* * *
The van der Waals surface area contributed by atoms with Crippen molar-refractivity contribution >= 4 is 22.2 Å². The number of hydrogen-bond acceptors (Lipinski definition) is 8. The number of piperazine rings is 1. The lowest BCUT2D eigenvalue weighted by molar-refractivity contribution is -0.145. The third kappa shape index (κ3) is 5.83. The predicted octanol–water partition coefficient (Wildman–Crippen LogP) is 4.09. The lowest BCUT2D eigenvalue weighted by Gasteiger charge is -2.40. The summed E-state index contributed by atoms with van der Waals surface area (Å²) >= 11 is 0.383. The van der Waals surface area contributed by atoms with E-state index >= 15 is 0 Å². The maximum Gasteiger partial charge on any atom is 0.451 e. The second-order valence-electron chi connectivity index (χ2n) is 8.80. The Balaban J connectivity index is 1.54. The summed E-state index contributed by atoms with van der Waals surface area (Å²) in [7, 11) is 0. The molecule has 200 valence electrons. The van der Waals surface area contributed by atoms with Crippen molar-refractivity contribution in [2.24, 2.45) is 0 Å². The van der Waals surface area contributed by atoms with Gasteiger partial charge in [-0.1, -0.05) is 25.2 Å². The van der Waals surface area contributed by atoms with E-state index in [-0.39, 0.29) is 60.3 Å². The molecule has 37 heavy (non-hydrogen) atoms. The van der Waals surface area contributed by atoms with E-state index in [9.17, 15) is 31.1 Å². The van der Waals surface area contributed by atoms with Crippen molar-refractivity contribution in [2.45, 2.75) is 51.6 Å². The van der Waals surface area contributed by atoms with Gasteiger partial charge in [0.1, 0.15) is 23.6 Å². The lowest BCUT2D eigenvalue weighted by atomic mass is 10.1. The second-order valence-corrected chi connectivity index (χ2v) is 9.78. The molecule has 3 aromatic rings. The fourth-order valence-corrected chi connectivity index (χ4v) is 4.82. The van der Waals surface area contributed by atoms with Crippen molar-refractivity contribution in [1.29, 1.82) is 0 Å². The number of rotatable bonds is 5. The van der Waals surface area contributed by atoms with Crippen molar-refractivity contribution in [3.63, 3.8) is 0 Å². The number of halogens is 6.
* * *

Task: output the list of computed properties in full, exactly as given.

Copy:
The van der Waals surface area contributed by atoms with Crippen molar-refractivity contribution >= 4 is 22.2 Å². The number of hydrogen-bond acceptors (Lipinski definition) is 8. The number of piperazine rings is 1. The lowest BCUT2D eigenvalue weighted by molar-refractivity contribution is -0.145. The third kappa shape index (κ3) is 5.83. The predicted octanol–water partition coefficient (Wildman–Crippen LogP) is 4.09. The lowest BCUT2D eigenvalue weighted by Gasteiger charge is -2.40. The summed E-state index contributed by atoms with van der Waals surface area (Å²) >= 11 is 0.383. The van der Waals surface area contributed by atoms with E-state index >= 15 is 0 Å². The maximum Gasteiger partial charge on any atom is 0.451 e. The second-order valence-electron chi connectivity index (χ2n) is 8.80. The Balaban J connectivity index is 1.54. The summed E-state index contributed by atoms with van der Waals surface area (Å²) in [7, 11) is 0. The molecule has 200 valence electrons. The van der Waals surface area contributed by atoms with Crippen molar-refractivity contribution in [2.24, 2.45) is 0 Å². The van der Waals surface area contributed by atoms with Gasteiger partial charge in [-0.1, -0.05) is 25.2 Å². The van der Waals surface area contributed by atoms with E-state index in [-0.39, 0.29) is 60.3 Å². The molecule has 37 heavy (non-hydrogen) atoms. The van der Waals surface area contributed by atoms with E-state index in [9.17, 15) is 31.1 Å². The van der Waals surface area contributed by atoms with Crippen molar-refractivity contribution in [2.45, 2.75) is 51.6 Å². The van der Waals surface area contributed by atoms with Gasteiger partial charge in [0.1, 0.15) is 23.6 Å². The lowest BCUT2D eigenvalue weighted by atomic mass is 10.1. The second-order valence-corrected chi connectivity index (χ2v) is 9.78. The molecule has 3 aromatic rings. The fourth-order valence-corrected chi connectivity index (χ4v) is 4.82. The van der Waals surface area contributed by atoms with Crippen molar-refractivity contribution in [1.29, 1.82) is 0 Å². The number of rotatable bonds is 5. The van der Waals surface area contributed by atoms with Crippen molar-refractivity contribution in [3.63, 3.8) is 0 Å². The number of halogens is 6.